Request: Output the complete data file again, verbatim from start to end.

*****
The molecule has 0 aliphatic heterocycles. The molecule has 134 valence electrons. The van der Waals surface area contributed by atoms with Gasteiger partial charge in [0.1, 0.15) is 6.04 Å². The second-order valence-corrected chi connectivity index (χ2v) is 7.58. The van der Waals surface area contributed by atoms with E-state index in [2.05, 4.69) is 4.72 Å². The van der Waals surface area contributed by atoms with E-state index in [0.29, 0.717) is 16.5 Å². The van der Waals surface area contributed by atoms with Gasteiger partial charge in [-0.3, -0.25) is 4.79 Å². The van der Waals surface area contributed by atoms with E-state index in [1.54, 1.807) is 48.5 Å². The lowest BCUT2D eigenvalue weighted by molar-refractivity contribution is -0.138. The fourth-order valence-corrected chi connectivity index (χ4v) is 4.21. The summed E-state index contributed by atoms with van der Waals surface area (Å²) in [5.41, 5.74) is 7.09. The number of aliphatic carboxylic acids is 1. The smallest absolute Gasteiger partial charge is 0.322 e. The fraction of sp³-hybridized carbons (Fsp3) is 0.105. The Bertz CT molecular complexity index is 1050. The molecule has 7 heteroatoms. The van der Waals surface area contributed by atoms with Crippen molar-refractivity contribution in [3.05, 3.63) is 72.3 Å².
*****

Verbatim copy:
The molecule has 0 aliphatic heterocycles. The molecule has 134 valence electrons. The van der Waals surface area contributed by atoms with Gasteiger partial charge in [0.1, 0.15) is 6.04 Å². The second-order valence-corrected chi connectivity index (χ2v) is 7.58. The van der Waals surface area contributed by atoms with E-state index in [2.05, 4.69) is 4.72 Å². The van der Waals surface area contributed by atoms with E-state index in [0.29, 0.717) is 16.5 Å². The van der Waals surface area contributed by atoms with Gasteiger partial charge in [-0.3, -0.25) is 4.79 Å². The van der Waals surface area contributed by atoms with E-state index in [1.54, 1.807) is 48.5 Å². The lowest BCUT2D eigenvalue weighted by molar-refractivity contribution is -0.138. The fourth-order valence-corrected chi connectivity index (χ4v) is 4.21. The summed E-state index contributed by atoms with van der Waals surface area (Å²) in [5.41, 5.74) is 7.09. The number of aliphatic carboxylic acids is 1. The smallest absolute Gasteiger partial charge is 0.322 e. The fraction of sp³-hybridized carbons (Fsp3) is 0.105. The Bertz CT molecular complexity index is 1050. The molecule has 7 heteroatoms. The van der Waals surface area contributed by atoms with Crippen molar-refractivity contribution in [3.05, 3.63) is 72.3 Å².